Am I correct in my thinking that up is an adverb here meaning into the desired or a proper condition, as quoted earlier?
There is more than one name for it (see the last paragraph in this answer). Yes, some call them adverbs. This book, on the other hand, calls them "adverbial particles". I use the term "particle". It doesn't make sense to try to define a particle (instead of defining the entire phrasal verb), because particles are:
a word or a part of a word that has a grammatical purpose but often has little or no meaning
So the OED defines "man up" and "lawyer up" as phrasal verbs. This is how it's done in all dictionaries. OED has two definitions for "man up":
- trans. To supply with the full number of workers required.
- intr. colloq. To demonstrate manliness, toughness, or courage when faced with a difficult situation. Also: to take responsibility; to own up. Frequently in imper.
As for "lawyer up", OED defines it as:
- intr. orig. U.S. Police slang. to lawyer up: to request a lawyer when being questioned by the police, often implying a probable lack of cooperation with the investigation; (also more generally) to hire a lawyer.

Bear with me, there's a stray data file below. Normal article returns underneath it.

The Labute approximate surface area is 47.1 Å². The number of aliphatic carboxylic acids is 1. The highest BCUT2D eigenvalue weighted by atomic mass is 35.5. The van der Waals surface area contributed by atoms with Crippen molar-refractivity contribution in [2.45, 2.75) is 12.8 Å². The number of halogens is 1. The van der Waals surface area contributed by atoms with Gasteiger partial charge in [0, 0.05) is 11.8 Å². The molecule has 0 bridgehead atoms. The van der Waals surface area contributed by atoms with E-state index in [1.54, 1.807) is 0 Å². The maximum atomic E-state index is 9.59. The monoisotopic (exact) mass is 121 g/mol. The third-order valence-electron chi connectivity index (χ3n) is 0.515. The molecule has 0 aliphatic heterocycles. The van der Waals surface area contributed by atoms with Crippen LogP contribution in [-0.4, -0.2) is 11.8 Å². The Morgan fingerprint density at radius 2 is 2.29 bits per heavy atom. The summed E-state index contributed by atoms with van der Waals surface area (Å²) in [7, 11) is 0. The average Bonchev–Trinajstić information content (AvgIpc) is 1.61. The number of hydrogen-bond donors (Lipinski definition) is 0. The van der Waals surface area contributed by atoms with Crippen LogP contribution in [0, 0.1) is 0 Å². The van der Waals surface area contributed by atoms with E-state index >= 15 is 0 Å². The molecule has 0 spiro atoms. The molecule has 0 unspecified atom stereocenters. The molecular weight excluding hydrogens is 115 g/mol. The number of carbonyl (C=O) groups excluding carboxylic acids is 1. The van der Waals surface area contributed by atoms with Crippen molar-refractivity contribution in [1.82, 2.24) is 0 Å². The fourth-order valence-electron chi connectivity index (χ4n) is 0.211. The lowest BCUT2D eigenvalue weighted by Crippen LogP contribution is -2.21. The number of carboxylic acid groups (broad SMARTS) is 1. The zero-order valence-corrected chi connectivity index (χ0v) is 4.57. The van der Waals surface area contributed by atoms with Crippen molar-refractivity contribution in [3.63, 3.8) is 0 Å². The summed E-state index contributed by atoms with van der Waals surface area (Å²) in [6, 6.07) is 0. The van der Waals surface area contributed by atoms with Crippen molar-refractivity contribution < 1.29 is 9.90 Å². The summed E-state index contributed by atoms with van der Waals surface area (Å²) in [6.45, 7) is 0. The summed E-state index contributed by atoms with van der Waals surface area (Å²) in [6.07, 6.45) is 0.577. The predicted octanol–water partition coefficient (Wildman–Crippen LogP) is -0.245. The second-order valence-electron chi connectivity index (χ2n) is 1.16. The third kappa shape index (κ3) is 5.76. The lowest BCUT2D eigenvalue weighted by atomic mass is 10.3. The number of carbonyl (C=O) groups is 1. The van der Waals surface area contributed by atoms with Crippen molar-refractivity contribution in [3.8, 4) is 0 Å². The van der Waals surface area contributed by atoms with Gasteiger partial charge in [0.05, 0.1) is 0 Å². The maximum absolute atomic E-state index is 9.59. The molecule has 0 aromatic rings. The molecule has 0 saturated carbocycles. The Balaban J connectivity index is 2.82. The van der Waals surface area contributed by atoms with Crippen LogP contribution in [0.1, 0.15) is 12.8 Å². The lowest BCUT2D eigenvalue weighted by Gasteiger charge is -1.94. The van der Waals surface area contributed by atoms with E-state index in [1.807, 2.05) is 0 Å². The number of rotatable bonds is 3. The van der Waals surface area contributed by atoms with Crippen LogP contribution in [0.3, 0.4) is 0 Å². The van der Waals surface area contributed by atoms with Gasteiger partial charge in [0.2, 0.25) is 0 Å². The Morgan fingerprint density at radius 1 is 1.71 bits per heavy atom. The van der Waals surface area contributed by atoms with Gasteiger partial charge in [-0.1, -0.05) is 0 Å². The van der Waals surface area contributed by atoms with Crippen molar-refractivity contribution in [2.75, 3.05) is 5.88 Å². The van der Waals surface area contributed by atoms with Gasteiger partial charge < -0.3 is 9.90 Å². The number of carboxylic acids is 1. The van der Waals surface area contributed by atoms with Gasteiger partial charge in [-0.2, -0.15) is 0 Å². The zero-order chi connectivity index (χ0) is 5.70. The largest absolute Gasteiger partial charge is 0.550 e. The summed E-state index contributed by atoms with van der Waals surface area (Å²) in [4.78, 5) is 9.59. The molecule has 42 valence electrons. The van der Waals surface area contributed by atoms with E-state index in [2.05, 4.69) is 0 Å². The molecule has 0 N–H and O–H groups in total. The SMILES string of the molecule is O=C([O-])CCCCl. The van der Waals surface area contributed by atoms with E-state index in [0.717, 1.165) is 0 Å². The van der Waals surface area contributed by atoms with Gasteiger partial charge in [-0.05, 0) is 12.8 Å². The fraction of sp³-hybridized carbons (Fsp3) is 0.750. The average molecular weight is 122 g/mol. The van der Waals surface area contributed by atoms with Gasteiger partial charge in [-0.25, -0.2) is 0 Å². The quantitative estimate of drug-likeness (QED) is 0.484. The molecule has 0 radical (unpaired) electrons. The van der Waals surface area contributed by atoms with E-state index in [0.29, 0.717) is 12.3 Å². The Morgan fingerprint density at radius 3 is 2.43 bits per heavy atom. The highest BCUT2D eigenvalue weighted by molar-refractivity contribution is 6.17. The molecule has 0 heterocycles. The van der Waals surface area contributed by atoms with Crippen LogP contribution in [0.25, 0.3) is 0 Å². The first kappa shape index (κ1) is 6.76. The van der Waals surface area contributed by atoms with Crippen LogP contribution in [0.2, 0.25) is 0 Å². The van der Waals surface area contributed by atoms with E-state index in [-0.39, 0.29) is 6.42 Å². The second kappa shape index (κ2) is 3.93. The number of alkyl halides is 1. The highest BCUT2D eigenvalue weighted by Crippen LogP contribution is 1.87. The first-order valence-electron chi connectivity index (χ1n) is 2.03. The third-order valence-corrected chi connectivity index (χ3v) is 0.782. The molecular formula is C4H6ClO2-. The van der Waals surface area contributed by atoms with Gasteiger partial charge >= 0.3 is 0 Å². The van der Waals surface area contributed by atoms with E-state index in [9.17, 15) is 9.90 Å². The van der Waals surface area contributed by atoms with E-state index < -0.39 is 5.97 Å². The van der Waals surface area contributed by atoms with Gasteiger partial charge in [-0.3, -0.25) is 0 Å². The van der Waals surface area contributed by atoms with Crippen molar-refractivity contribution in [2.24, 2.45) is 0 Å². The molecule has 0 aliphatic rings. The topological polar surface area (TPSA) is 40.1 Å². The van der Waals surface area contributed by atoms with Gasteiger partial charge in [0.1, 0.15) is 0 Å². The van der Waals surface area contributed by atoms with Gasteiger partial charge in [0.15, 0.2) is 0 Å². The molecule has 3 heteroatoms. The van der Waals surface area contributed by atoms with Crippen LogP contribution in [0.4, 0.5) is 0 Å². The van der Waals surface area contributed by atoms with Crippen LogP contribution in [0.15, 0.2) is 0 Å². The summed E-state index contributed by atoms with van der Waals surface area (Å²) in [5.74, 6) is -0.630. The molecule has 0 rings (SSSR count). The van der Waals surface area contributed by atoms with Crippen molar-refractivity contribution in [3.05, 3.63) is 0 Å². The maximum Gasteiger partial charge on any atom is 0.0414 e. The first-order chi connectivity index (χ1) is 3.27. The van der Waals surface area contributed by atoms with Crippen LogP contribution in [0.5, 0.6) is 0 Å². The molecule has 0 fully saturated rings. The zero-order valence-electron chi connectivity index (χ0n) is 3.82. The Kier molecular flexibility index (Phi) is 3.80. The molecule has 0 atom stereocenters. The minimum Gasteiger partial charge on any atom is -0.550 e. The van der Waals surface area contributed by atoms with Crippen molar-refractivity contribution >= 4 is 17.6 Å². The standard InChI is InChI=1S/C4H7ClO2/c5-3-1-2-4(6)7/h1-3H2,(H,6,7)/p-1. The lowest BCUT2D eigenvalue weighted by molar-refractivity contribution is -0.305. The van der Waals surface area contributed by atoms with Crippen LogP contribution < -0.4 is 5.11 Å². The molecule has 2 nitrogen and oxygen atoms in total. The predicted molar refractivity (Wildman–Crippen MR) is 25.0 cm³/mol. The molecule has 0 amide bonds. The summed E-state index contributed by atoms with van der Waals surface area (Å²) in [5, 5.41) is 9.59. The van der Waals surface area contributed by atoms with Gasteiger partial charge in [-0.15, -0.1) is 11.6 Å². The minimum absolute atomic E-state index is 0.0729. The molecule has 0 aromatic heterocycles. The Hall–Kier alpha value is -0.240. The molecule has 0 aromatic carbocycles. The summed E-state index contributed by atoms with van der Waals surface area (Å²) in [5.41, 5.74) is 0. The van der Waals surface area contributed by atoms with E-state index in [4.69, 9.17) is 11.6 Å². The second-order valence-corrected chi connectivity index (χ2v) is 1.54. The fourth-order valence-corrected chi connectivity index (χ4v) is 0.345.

Is this linguistic pattern of forming new phrasal verbs an ascending trend in American English that is likely to be accepted into formal English any time soon?
A trend in American English? While you're not the first to think that (this source calls them "American parasites"), phrasal verbs are not just an American thing:
We can look at evidence about particular phrasal verbs in the
OED, and find that some of these were indeed first recorded in American English, including check up (on), meet up (with) and win out. Others were in the language long before Americans could be blamed for them: stand up for is first recorded in 1608, in King Lear; help out in 1600. Others are relatively new, but with no evidence of being particularly American in origin or use: all the quotations for man up in the OED are from twentieth-century British texts, while speed up is first recorded in 1894 in the Westminster Gazette, with later quotations from a mixture of British and American texts.
Phrasal verbs: ‘a process of the common, relatively uneducated, mind’?
While some style guides hate phrasal verbs, this doesn't mean that they aren't used in academic writing anyways. Look at the examples here, and then search Google Scholar.